To the International Olympic Committee, who today voted to exclude Olympic wrestling (both freestyle and Greco-Roman) from the 2020 summer Olympics, my thoughts echo those of Olympic historian David Wallechinsky quoted in The New York Times. STUPID!


I think the IOC will regret this decision for many years. Today's vote is like painting grafitti on their own image.

According to Around The Rings, the aforementioned story, and other sports news sites, the IOC is defending its choice as a vote for other sports (rather than a vote against wrestling). The IOC says it wants to be "hip" and "with-it" (insert Dr. Evil voice here) and go with sports that appeal to a younger audience.

HELLO! Wresting is an ancient sport with millions of fans worldwide! It's also a sport in which a diverse array of nations qualified and medalled! It's been on the Olympic competition schedule for every modern Olympiad and ancient Olympiad. Olympic wrestling exemplifies the "stronger" portion of the Olympic Motto.

It's as though the IOC pulled a wrestling move -- the "insert head into anus" technique -- to exclude wrestling for 2020.

Fortunately, the voting members do have the option to dislodge craniums from sphincters at a May 2013 meeting, during which their vote may be overturned. I hope FILA, USA Wrestling and other wrestling NOCs may rally and get this mistake vote quickly erased from IOC history. 

I don't mean to be luddite about the IOC's decision -- innovation is good. But nixing wrestling from the Olympic program is not innovative. It's ridiculous.

I want them to be lutte-ite.

Here's one way those who agree may help -- check out the Keep Wrestling In The Olympics page on Facebook, and send your thoughts to the IOC. What bone-head move will they think of next?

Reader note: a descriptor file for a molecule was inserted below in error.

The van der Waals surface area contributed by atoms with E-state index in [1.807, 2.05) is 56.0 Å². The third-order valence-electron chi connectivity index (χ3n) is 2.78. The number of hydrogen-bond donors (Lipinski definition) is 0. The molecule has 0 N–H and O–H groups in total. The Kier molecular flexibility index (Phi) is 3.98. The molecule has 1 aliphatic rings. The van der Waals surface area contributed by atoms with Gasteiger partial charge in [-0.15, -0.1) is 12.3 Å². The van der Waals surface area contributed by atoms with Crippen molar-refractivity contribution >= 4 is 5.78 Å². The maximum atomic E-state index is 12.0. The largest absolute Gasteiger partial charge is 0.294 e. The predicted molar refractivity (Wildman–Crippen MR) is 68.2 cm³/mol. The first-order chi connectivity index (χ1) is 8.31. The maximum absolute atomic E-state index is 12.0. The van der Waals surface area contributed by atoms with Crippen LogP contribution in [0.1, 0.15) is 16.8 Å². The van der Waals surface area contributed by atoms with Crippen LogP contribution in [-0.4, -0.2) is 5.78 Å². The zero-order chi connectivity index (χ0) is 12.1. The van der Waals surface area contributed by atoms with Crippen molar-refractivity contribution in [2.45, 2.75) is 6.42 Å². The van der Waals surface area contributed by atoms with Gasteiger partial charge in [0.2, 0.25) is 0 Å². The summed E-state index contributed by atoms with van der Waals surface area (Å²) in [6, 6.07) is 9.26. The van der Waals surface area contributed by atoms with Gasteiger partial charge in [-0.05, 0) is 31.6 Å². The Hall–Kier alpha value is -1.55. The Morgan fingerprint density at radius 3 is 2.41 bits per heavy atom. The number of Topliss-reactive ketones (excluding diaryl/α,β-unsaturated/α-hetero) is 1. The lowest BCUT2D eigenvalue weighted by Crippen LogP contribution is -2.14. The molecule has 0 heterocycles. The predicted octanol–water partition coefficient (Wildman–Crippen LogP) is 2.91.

UPDATE ON SEPTEMBER 8, 2013: Thank heavens, the IOC corrected its mistake and reinstated Olympic Wrestling through a vote held in Buenos Aires. Whew! Congratulations to FILA, USA Wrestling and all the wrestling fans for their hard work to pin this inclusion of the ancient Olympic sport in future Olympiads. USA Today published a good summary of these developments for wrestling, softball/baseball and squash.

Photo via Associated Press at this link

Wednesday, February 6, 2013

Sochi 2014 in 365

Where will we be one year from today?

For this guy, there's hope of blogging near the banks of the Black Sea, as the waterfront city Sochi beckons for the 2014 Winter Games. The opening ceremony is set for Friday, February 7, 2014, and I will work toward acquiring a seat at Fisht Olympic Stadium.

This time yesterday I was confused -- why did the U.S. Olympic Committee, NBC and other Olympic Movement organizations eagerly declare today (Feb. 6) as the one year to go milestone?

At last, clarity arrived today via the New York Times report noting the XXIIth Winter Olympic Games include some pre-Opening Ceremony competitions that stretch the event to 18 not 16 days. Mark your calendars for NBC's Winter Olympic broadcast launching on this night (Feb. 6) in one year.

Though work hours prevented tuning in live this morning, a TODAY Show segment showcased a good array of Sochi facts and figures. It makes me smile that there are palm trees in Sochi (sort of looks like Savannah, Ga.); with that said, a quick spin of the globe shows Russia's seaside resort is as far north as past Winter Olympic sites Torino, Italy; Nagano, Japan; and even Lake Placid, N.Y. (a few clicks west of Vermont ski resorts). Rest assured, there will be snow.

The U.S.O.C. Road To Sochi site features an array of 2014 details and links to Team USA athletes on deck for next year.

Bring on the Games of Sochi!

Photo via